Responses To Microaggressions On Campus Are Hurting Students
Most colleges have resumed and the Fall semester is in full swing. If you have a student currently enrolled in college or one who will be in college soon, you will want to read Greg Lukianoff and Jonathan Haidt’s article for The Atlantic, The Coddling of the American Mind.
In the article, Lukianoff and Haidt discuss a trend that is taking over some American colleges and universities in which students are demanding that action be taken to end the use of microaggressions on college campuses. Microaggressions are defined as “small actions or word choices that seem on their face to have no malicious intent but that are thought of as a kind of violence nonetheless.” Some believe that microaggressions allow modern day racists to get away with making racist comments or judgments against minorities.
Examples of microagressions are complimenting an African American student for being articulate or asking someone who is of Asian-descent for help with math because Asians are good at math. For more examples of what microaggressions are, check out BuzzFeed’s 21 Racial Microagressions You Hear On A Daily Basis.
On face value, taking a stand against microaggressions sounds like a good idea. I want the next generation to be mindful about what they say and to be concerned about how their actions impact others. However, when college professors must walk on eggshells because they are fearful of being reprimanded for doing or saying something that a student perceives as microaggressive, things have gone too far.
According to Lukianoff and Haidt, one Harvard law student asked professors not to teach rape law or use the word violate in lectures because it could trigger a negative emotion in some students. I imagine that any lawyer who suffers emotional pain because they hear a word that makes them uncomfortable might have an extremely difficult time practicing law.
Lukianoff and Haidt discuss several other instances of colleges reprimanding professors and students for acts they consider microagression. For example, one university found a student guilty of racial harassment for reading the book Notre Dame and the Klan because another student was offended by the picture of a Klan rally on the book cover.
When did our children become so psychologically fragile that we have to shield them from words and ideas that may cause them emotional distress?
Wouldn’t it be wiser to empower students by teaching them coping skills to deal with situations that cause them emotional pain instead of allowing them to avoid emotional stressors at all costs?
The problem with students using avoidance as a coping strategy to manage emotional discomfort is that they learn to control their environment, not themselves. This is inherently problematic because the only person we can control is ourselves. The world won’t bend and make adjustments because your feelings get hurt. Therefore, you have to be able to cope with any unpleasantness you encounter in the real world.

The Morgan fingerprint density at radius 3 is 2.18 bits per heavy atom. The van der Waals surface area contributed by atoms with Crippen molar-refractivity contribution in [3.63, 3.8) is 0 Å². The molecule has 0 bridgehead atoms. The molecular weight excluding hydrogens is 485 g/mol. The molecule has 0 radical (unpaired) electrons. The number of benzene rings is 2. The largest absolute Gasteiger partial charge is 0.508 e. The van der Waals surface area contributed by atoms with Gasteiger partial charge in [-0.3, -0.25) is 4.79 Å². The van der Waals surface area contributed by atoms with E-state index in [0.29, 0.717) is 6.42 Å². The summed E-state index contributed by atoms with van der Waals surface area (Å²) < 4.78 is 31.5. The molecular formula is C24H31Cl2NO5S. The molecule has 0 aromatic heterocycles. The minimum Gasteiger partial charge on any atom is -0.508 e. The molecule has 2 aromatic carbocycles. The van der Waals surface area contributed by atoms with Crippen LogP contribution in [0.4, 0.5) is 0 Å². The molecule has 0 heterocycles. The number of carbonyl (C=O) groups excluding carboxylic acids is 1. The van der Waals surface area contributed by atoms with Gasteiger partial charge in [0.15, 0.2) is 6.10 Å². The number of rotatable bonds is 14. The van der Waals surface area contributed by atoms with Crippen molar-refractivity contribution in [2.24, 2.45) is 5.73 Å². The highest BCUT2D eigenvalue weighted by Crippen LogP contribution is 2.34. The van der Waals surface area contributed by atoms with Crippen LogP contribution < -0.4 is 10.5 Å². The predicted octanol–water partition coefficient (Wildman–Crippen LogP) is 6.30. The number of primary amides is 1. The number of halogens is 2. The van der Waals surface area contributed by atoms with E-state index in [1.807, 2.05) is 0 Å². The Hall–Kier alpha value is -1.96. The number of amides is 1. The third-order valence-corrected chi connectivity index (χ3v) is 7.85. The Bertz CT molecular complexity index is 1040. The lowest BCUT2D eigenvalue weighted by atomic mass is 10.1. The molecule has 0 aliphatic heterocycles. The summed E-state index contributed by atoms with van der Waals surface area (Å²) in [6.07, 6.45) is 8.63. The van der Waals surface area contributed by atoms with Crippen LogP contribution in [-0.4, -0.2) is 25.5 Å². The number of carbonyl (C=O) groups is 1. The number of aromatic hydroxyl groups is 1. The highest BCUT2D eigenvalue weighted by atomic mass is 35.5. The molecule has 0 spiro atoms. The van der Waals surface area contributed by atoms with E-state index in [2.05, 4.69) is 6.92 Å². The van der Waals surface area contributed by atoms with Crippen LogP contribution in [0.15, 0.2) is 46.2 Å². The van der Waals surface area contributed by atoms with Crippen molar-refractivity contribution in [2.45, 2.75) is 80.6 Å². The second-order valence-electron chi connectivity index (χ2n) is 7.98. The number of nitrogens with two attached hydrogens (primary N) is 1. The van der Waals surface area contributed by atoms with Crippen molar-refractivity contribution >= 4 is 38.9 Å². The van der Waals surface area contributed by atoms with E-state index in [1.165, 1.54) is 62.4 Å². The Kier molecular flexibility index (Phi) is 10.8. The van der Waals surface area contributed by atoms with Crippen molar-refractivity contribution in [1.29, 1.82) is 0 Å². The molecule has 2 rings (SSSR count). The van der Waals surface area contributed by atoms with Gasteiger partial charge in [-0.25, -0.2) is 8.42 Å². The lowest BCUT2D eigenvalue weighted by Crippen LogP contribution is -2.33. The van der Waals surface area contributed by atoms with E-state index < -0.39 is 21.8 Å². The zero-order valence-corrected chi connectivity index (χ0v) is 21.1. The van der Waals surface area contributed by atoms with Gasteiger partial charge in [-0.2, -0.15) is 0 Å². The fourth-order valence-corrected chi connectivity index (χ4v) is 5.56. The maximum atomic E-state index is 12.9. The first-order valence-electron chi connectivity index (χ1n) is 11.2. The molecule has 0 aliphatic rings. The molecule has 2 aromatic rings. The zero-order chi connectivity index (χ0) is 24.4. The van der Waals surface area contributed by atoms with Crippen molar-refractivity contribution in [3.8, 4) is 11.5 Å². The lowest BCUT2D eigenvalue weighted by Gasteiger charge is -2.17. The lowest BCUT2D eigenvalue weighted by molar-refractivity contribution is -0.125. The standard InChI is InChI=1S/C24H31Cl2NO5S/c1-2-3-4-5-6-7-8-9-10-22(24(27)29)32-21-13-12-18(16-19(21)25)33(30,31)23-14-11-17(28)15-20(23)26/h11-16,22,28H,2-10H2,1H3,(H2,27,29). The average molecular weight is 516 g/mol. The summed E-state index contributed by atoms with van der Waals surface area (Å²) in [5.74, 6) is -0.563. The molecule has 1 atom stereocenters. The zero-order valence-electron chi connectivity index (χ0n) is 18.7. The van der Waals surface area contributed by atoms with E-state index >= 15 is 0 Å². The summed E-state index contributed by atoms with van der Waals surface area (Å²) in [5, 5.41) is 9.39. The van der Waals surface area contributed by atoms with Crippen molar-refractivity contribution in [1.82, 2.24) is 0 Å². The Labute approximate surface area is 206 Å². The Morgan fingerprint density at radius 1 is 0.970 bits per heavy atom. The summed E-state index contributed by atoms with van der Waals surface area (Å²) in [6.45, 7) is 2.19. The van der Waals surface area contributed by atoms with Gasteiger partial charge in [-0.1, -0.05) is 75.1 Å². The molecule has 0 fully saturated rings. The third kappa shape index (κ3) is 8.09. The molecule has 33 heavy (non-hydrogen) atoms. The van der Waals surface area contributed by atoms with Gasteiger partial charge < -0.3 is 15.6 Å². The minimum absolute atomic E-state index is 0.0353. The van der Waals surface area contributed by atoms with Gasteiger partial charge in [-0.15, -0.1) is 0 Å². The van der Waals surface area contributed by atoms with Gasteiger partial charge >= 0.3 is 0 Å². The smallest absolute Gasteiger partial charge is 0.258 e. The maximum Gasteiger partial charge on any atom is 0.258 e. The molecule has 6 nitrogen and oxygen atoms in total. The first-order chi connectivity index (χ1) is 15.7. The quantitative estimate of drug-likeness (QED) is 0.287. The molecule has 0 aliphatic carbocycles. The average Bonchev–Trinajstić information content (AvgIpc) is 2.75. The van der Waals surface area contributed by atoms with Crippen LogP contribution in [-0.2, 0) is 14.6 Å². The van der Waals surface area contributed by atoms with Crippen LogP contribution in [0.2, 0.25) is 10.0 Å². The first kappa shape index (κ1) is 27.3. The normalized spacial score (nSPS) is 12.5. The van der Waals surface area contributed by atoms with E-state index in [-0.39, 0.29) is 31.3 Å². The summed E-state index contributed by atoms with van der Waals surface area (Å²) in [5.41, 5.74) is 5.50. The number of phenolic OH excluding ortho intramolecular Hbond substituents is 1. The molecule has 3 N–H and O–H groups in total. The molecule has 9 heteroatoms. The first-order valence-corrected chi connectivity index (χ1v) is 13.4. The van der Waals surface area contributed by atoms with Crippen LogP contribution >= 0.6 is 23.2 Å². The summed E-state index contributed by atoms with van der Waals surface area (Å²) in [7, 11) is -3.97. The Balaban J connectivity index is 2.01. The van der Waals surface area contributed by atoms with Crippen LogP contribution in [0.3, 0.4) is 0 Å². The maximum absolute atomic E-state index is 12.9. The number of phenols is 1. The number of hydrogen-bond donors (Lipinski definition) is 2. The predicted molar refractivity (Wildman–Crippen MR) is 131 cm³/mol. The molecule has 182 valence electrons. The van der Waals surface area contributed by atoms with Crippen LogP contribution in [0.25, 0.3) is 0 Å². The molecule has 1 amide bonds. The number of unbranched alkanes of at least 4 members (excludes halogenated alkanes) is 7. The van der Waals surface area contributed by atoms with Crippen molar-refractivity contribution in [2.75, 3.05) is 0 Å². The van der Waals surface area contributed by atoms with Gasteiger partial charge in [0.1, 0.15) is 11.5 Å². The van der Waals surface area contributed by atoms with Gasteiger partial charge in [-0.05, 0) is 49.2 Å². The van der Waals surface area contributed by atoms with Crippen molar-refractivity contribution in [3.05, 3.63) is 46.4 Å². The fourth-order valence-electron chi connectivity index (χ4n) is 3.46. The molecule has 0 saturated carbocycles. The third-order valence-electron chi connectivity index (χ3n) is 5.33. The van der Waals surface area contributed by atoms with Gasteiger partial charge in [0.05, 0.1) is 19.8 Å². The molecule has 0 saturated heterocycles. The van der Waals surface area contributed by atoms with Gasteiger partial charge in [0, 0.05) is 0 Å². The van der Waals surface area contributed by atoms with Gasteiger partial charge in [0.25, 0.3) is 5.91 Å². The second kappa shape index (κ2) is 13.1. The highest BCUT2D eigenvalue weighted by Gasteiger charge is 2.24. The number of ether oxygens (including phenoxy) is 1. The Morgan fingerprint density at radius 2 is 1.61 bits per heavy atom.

Don’t get me wrong, if someone is clearly making offensive statements like you only got into college because of affirmative action, they should be held accountable. However, at some point we have to draw the line at what is considered offensive and what is just an overreaction to an ignorant comment.
For example, the University of California, Los Angeles (UCLA) guide on microaggressions considers statements like when I see you I don’t see color, or I believe in only one race, the human race as forms of microaggression. UCLA claims that making such statements sends the message that:
- People of color should assimilate to the dominant culture
- The dominant culture denies the significance of a person of color’s racial/ethnic experience and history
- People should deny their identities as racial/cultural beings.
UCLA doesn’t stop there. They also consider phrases like gender plays no part in who we hire and America is the land of opportunity as being microaggressive because they claim such statements implies that there are equal opportunities for men, women, Whites, and minorities. Therefore, if women and people of color aren’t finding success, the problem is with them.
Sure an argument can be made that the aforementioned statements are borderline clueless and ignorant. However, instead of penalizing people for their ignorance, we would be better served by teaching them how to be more culturally sensitive.
If you think there aren’t any unintended consequences of colleges and universities going above and beyond to protect students from perceived microaggressive banter or behavior, think again.
This desire to shield college students from words and ideas infantilizes students and turns them into helpless victims. How does this prepare them for the real world?
Additionally, how can students be taught to think critically if they can’t even bring themselves to question their beliefs or tolerate words and ideas that make them uncomfortable?
Treating our kids like they are somehow entitled to only have positive experiences does not prepare them for the real world. Let’s face it, life is filled with many challenges and disappointments. You don’t always have the option to run away from the discomfort. Sometimes you have to stay and sort through the mess. That’s how you grow and become a better person.
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